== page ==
An Insight Into Hexagenous Reflexology - Part 2
Updated: Jan 29, 2021
We looked at a brief understanding of Hexagenous Reflexology, HeInxagenous system, and Yin-Yang in the previous blog. By the end of that blog, we learned a little about Zhang Zhong Jing's contribution to the making of this study. In this blog, we will learn about the same in-depth.
Zhang Zhong Jing recorded all his study and research on bamboos with a small knife. It took him years to complete the Shang Han Lun. Talking about my personal attachment with Zhang Zhong Jing, he is my spiritual inspiration. Whenever I feel too done with my work, I think of him and all the hard work he must have done to provide us with a book of such rich knowledge. He shared all his studies with the world. He never took a single penny to perform his research or to share it. He worked out of pure dedication for humankind.
In the previous blog, we learned about the six-section theory by Zhang Zhong Jing. These six sections further have twelve meridians. Each of the six-section has a solid organ and a hollow organ. The solid organ is called the Zang, and the hollow organ is called the Fu. For example, the liver is solid from the inside, and the gall bladder is associated with the liver. In this case, the liver is the Zang, and the gall bladder is the Fu. These twelve meridians form the basic diagnostic system of TCM (Traditional Chinese Medicine). In the Shang Han Lun, the disease and herbs are systematically classified into each meridian. We can map the whole body with meridians, and then we can apply acupuncture on the same.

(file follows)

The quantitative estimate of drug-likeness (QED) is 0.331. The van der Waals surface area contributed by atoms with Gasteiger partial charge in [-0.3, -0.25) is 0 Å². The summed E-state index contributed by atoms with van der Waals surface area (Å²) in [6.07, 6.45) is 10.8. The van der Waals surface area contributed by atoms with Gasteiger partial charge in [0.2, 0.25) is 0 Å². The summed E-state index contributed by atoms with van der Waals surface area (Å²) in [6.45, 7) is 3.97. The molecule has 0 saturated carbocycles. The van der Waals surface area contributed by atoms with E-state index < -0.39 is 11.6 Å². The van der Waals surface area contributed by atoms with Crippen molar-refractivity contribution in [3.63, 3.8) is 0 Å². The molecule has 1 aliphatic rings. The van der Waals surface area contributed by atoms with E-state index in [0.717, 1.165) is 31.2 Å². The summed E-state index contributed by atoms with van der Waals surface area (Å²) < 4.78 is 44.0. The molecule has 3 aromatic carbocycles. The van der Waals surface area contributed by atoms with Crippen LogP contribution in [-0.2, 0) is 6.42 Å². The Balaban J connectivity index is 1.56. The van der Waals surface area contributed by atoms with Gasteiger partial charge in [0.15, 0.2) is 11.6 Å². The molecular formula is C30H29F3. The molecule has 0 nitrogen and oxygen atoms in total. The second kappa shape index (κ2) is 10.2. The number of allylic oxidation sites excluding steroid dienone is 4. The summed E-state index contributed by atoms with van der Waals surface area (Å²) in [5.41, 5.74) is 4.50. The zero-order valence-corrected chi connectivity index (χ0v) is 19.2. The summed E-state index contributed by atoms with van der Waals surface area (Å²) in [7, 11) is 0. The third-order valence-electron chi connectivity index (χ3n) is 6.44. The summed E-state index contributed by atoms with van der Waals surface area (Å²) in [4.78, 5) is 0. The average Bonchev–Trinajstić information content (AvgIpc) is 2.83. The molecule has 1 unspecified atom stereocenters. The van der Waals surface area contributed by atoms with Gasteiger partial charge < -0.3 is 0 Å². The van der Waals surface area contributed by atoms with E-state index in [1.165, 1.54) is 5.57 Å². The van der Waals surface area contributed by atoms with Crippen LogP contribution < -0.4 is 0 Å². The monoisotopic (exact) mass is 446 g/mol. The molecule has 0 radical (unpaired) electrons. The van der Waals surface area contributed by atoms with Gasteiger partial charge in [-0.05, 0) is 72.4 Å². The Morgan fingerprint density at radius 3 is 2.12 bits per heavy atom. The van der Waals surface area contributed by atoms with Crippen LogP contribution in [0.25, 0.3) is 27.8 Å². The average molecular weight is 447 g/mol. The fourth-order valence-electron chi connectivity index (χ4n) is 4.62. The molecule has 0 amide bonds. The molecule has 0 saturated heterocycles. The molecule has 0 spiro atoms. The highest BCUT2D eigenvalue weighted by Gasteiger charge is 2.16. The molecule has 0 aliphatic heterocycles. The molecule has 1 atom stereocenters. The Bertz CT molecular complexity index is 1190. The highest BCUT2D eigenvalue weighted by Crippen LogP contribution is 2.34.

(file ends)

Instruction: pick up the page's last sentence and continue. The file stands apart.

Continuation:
The person willing to learn and use this study has to cope with a lot of complications. One must spend a few years studying the meridians and the acupuncture points and their functions and implications. This system does not associate with modern anatomy. The naming system is complicated and not systematic. For example, the Minor Yang is intermediate, but Minor Yin is external. The meridians are not in a straight line; it detours halfway, and memorizing all those points is complicated. There are a few hundred acupuncture points, and getting used to each one of them is a time-consuming process. Trying to correlate these points with modern anatomy will lead to catastrophic results. Let us understand why.
In traditional Chinese medicine, the liver system is associated with blood metabolism; it is more than the anatomical liver organ's function. Spleen is designed as a digestive organ, but the spleen's modern-day understanding is more associated with blood. It is the place where dead blood is collected and prepared for the cycle. It is more inclined towards the liver function of TCM rather than the digestive system. And on the other side, the liver is a key digestive organ, and in TCM, it is more inclined towards the Spleen system than the blood system. If we try to link the ancient names and modern anatomy, we will get erroneous results.
In the next blog, I will teach you the easiest way to track all the essential points on the body.